The Chinese embassy in New Delhi has issued an advisory for all its citizens, asking them to pay attention to their safety and avoid unnecessary travel within India, NDTV reported on Saturday. The advisory, which was issued on Friday, is valid for a month.
While this is not a travel advisory, it asks Chinese nationals in India to carry personal identification and keep their family, colleagues and friends posted about their movements. On July 5, China had said that it will decide on issuing travel alert for Chinese citizens visiting India depending on the security situation, reported PTI.
“It is not a travel alert. It is advisory asking Chinese travellers to be careful,” an official of the Foreign Ministry in Beijing said.
No reasons have been cited for issuing the advisory, though it comes amid a continuing standoff between Indian and Chinese troops on the Sikkim border. China has accused Indian troops of transgressing the border, while India says it will not allow China to build a motorable road in Doklam, which the neighbour claims falls in its own territory.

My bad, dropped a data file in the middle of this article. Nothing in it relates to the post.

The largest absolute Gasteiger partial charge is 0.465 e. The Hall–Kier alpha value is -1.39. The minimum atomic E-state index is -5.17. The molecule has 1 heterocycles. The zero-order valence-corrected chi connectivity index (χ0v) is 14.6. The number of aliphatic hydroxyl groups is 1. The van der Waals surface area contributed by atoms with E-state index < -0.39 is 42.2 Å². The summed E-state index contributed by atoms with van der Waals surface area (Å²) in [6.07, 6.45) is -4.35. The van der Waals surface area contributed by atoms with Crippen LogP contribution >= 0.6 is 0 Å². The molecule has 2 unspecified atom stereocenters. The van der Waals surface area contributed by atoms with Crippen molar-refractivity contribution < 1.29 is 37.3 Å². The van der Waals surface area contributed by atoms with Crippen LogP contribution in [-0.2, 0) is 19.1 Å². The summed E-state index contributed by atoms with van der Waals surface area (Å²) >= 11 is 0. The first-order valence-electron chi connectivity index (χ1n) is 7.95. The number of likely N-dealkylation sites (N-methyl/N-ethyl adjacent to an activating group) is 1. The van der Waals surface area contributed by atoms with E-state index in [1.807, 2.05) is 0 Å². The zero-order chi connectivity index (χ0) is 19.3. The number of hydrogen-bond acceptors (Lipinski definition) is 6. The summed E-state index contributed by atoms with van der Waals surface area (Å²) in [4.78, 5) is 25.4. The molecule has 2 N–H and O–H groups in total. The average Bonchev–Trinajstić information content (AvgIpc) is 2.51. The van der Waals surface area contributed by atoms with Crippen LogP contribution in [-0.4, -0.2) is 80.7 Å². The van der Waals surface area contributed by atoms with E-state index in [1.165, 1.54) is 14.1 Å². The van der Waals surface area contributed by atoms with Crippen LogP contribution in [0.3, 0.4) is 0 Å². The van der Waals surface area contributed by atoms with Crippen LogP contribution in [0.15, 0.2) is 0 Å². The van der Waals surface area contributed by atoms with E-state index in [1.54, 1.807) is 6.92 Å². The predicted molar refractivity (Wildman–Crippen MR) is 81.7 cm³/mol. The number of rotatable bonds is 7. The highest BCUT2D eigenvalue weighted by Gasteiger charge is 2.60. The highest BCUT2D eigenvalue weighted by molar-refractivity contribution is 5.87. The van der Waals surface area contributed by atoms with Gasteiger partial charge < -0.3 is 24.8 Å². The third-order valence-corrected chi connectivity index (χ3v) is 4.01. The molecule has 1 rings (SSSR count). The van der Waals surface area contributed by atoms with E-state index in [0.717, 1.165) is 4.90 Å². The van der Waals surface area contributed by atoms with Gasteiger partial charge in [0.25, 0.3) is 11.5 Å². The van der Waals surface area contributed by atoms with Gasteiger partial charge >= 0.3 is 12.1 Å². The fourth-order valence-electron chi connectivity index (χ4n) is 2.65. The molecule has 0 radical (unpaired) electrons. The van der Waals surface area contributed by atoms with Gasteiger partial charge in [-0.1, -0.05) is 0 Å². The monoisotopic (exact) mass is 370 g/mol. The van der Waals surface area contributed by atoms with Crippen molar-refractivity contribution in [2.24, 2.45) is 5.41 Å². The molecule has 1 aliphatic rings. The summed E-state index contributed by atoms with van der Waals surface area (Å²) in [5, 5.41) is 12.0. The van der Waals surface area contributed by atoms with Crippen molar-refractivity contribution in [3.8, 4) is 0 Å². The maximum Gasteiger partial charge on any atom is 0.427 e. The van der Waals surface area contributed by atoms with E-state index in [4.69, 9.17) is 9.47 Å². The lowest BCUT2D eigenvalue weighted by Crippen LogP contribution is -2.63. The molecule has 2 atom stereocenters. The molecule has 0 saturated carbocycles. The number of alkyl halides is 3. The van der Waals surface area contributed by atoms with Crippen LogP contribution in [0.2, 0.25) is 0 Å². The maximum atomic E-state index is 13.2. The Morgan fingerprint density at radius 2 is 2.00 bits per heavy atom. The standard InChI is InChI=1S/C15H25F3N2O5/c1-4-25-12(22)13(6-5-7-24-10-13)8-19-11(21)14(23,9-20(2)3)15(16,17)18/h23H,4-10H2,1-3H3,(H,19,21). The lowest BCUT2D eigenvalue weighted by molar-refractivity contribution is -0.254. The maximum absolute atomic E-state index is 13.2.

Meanwhile, at the Ladakh part of the border, head of the Tibetan government-in-exile Lobsang Sangay unfurled the Tibetan national flag on the shores of Pang Gong lake, The Wire reported.
On July 7, Prime Minister Narendra Modi and Chinese President Xi Jinping had exchanged greetings at the BRICS (Brazil, Russia, India, China, South Africa) meeting on the sidelines of G20 summit in Hamburg, Germany. China had said that President Xi and Modi will not meet on the sidelines of the G20 Summit in Germany. The atmosphere was not ideal for a bilateral meeting between the two leaders, China’s Foreign Ministry had said, referring to the continuing India-China standoff in the Doklam region in the Sikkim sector.
The Kailash Mansarovar Yatra through the Nathu La Pass in Sikkim was cancelled earlier in June amid the standoff. China has also issued a series of warnings to India asking it withdraw its troops from Doklam.
Beijing on Friday had said New Delhi had “ulterior motives” behind terming the Donglang or Doklam region as part of the tri-junction with Bhutan. Beijing also insisted that it had not breached the Special Representatives mechanism, set up by the two countries to solve border disputes, and that the road being built by China had nothing to do with the tri-junction point.